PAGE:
North winds and a moon tide have recently improved passage through Hatteras Inlet, allowing charter boats to continue to inch their way to and from the ocean. But it is still unclear what the best short-term solution will be to the worsening navigational problems in the waterway.
“We’re turning over every rock we can,” said Dare County Board of Commissioners Chairman Bob Woodard.
Some Dare officials met last week on different days with U.S. Sen. Thom Tillis, R-NC, and Gov. Pat McCrory, and they were able to raise concerns about conditions in Hatteras and Oregon inlets.
Dare County Manager Bobby Outten said that both politicians were supportive of the county’s efforts to find the fastest way to free up funds and obtain authorization for necessary dredging in Hatteras Inlet. They expressed an interest in working with U.S. Sen. Richard Burr, R-NC, and Rep. Walter Jones, R-3rd District, in communications with the U.S Army Corps of Engineers.
“We are certainly doing everything we can do to get that inlet open and help the fishermen,” Outten said.
Watermen and charter captains have been struggling for much of the summer to transit parts of the channel that has had as little as 2.5 feet of water. Fixing the problem has been complicated because the spot is in a “no man’s land” that falls outside both federal and state maintenance responsibility.
The U.S. Coast Guard determined last month that the buoys in the shoaled section needed to be pulled because the water depth is dangerously shallow.
But without the markers, boaters coming through the inlet from the ocean – especially those seeking safe harbor and others who are unfamiliar with the conditions — will find themselves essentially in the middle with no guidance, said Beth Midgett, whose family owns Teach’s Lair and Hatteras Landing marinas.
Midgett said that out of necessity, the charter captains plan to replace the buoys with their own poly balls.
“There has to be markings,” she said.
Roger Bullock, chief of navigation for the Corps’ Wilmington District, said that a recent Corps survey map showed the area of severe shoaling between the inlet gorge and Ocracoke.
“It’s the channel alignment that the fleet had,” he said.
On Aug. 21, he said, the Coast Guard decided that the navigational aids there needed to be removed. Aids elsewhere in the inlet and in the current ferry channel would not be affected.
Coast Guard Master Chief Brent Zado, who is stationed at Hatteras Inlet, said that weather has so far prevented the buoys from being pulled. If conditions allow, he said, they likely will be removed this week.
Bullock said that the Corps has no authorization to dredge in the area that is creating the current problem.
“We have never worked beyond the inlet gorge,” he said.
But Midgett contends that the Corps’ authority to dredge the channel is tied to following the “best water,” not simply the fixed metes and bounds. Otherwise, she said, it would make no sense to maintain an inlet subject to dramatic impacts of currents and storms.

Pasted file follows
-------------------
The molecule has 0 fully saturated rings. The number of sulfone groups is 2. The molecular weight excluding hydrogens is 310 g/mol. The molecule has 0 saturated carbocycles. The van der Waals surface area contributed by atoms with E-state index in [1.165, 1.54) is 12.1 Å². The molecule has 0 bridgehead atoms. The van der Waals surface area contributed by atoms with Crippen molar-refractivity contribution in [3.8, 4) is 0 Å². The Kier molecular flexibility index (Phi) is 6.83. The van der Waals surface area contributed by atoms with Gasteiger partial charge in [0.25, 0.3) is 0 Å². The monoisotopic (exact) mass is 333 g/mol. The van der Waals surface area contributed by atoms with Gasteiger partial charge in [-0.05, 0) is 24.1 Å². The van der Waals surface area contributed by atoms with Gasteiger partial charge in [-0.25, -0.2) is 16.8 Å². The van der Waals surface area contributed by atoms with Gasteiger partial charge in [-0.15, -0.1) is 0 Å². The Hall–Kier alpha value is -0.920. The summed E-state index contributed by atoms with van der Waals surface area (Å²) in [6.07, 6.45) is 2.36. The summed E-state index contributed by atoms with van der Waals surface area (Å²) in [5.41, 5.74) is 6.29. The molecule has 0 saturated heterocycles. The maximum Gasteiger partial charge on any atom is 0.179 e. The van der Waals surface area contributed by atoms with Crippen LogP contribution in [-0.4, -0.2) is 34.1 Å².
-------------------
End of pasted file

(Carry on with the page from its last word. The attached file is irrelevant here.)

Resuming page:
The Corps is authorized to dredge the federal portion of Rollinson Channel. But the state Ferry Division in recent years had been forced, because of extreme shoaling, to switch to a longer route beyond the federal channel. At that point, Midgett said, the gorge area became the best water.
“It’s what is making the ‘no man’s land,’” she said. “To me, it’s the crux of the whole problem. It’s not our fault that we can’t use the authorized channel. Best water is now, essentially, the long ferry route.”
Bullock, however, said that the authorization specifically allows dredging a channel 10 feet deep and 100 feet wide “by the direct route” from Hatteras Inlet gorge to Rollinson channel.
That limits the Corps, he said, to working straight across the inlet from the ocean to Hatteras Island – essentially, the short route that has been abandoned. The alternate channel is not under their jurisdiction.
“As far as it being authorized,” Bullock said, “there is no history of traveling in that direction – ever.”
Bullock also said that the suggestion to use a channel “widener” would not be practical.
“There’s no established route in the federal portion,” he said. “Where would you place a widener if you don’t have a federal channel?”
But Bullock said that the Corps will continue to survey the area, including the short route, to look for improvements.
“We’re listening to everybody,” he said, “and if there is a break, we’ll certainly get out there.”
A memorandum of agreement between the Corps, the state and Dare County is currently being worked on, Outten said, which will allow the Corps to accept state and local funds to do the dredging. Since it will not be project-specific, the agreement will not require Congressional approval, he said.
“We’re hoping to have that in place pretty soon,” he said.
It is estimated that the Corps’ side-cast dredge would have to work about four to five days in the targeted area, at a cost of about $12,000 a day.
Considering the relatively low cost, getting the project authorized and permitted has been the main hurdle.
“Really, the money hasn’t been the hang-up,” Outten said.
So far, despite the difficulty and extra time it takes to get out, the Coast Guard is not viewing the situation as an emergency, Zado said.
“We can still currently navigate through that area,” he said. “We can, in fact, respond. We’re still doing our patrols each day to make sure we can transit.”
Officials ponder solution to latest round of Hatteras Inlet shoaling